King’s College, though an explicitly Christian college, suffered from an influx of progressive ideologues that ultimately undermined the ethos and mission of the school. Many incidents highlighting this cropped up over the years, including in the fall of 2019, when the House of Ronald Reagan unilaterally changed its name to the House of Honor after recordings were released of the then-President making derogatory remarks. In a statement, the House president declared that “it is the firm conviction of our team that our House deserves a namesake who embodies our values, whose name we can all be proud to bear, and that Ronald Reagan is not that name.” Public comments from students celebrating the decision were featured in the school newspaper, and many called for abolishing the houses of Winston Churchill and Susan B. Anthony as well. (The school eventually overrode the student leadership and vetoed the name change.) In another incident during my time at King’s, the school gave a transgender student honorary status in a female house after he transitioned midway through his time at the school. Many students and at least one professor added pronouns in their LinkedIn and Instagram bios (some identifying themselves as nonbinary), and another professor publicly voiced his support for New York City’s restrictive vaccine mandates and expressed his desire to “salt the earth so [the Republican Party] never comes back.” Additionally, groups of students regularly participated in New York City’s pride parades and founded an exclusively “Black and Latinx” student organization.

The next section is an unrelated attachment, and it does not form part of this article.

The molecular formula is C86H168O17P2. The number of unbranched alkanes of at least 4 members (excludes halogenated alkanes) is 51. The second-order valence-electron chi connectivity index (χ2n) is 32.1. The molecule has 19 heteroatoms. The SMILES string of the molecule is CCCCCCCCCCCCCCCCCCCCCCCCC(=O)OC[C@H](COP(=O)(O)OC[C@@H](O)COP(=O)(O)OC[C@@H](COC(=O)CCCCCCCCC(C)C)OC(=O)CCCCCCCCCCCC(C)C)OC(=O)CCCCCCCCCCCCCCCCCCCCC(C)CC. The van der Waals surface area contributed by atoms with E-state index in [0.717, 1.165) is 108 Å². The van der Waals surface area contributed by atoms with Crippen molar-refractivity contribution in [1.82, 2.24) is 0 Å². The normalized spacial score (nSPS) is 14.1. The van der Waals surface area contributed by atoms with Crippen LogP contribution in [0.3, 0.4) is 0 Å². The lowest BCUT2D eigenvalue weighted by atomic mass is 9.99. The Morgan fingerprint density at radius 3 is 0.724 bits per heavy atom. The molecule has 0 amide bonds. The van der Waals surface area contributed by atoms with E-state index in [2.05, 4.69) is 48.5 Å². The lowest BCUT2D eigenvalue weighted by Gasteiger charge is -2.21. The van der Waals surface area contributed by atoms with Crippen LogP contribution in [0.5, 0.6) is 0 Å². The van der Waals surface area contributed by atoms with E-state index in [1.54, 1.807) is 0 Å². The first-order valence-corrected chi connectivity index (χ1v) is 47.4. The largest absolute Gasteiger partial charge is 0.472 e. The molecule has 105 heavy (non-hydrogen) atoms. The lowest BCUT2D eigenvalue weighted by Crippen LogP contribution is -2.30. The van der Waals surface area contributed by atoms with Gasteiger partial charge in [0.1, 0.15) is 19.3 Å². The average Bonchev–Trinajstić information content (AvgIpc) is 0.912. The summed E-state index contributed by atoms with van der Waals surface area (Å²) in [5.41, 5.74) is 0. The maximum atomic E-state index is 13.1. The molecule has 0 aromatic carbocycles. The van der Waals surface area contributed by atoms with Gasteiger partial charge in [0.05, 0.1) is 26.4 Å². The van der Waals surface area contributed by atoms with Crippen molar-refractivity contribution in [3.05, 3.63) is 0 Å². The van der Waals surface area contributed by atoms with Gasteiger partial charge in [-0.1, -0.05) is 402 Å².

In a college with 500 students at any given time, it only takes a few students and faculty to impact the culture, erode the ethos, and undermine the identity of the school; maintaining the integrity of any institution is not easier just because it is small–it is all the more difficult and requires a more diligent effort by those tasked with leading and running the institution. Students and professors with pronouns in their bios highlight this pattern of appeasement to a destructive, anti-Christian ideology, and as Robert Conquest points out, this ideology comes for any and all institutions not willing to take a political–not merely a religious– stance.
In order to adequately protect our schools and culture from continued degradation, we must expand the reach of our Christian and conservative institutions which will act as cultural counterweights, willing to fight and uphold our values. Christian and conservative students, parents, professors, and donors alike should all take stock of how they are equipping themselves and others to fight for the future. A Christian and conservative school in the heart of New York is exactly what the city needs, but this school must be prepared to stand up for itself. Other schools looking to maintain their influence should heed Conquest’s advice and take a stand.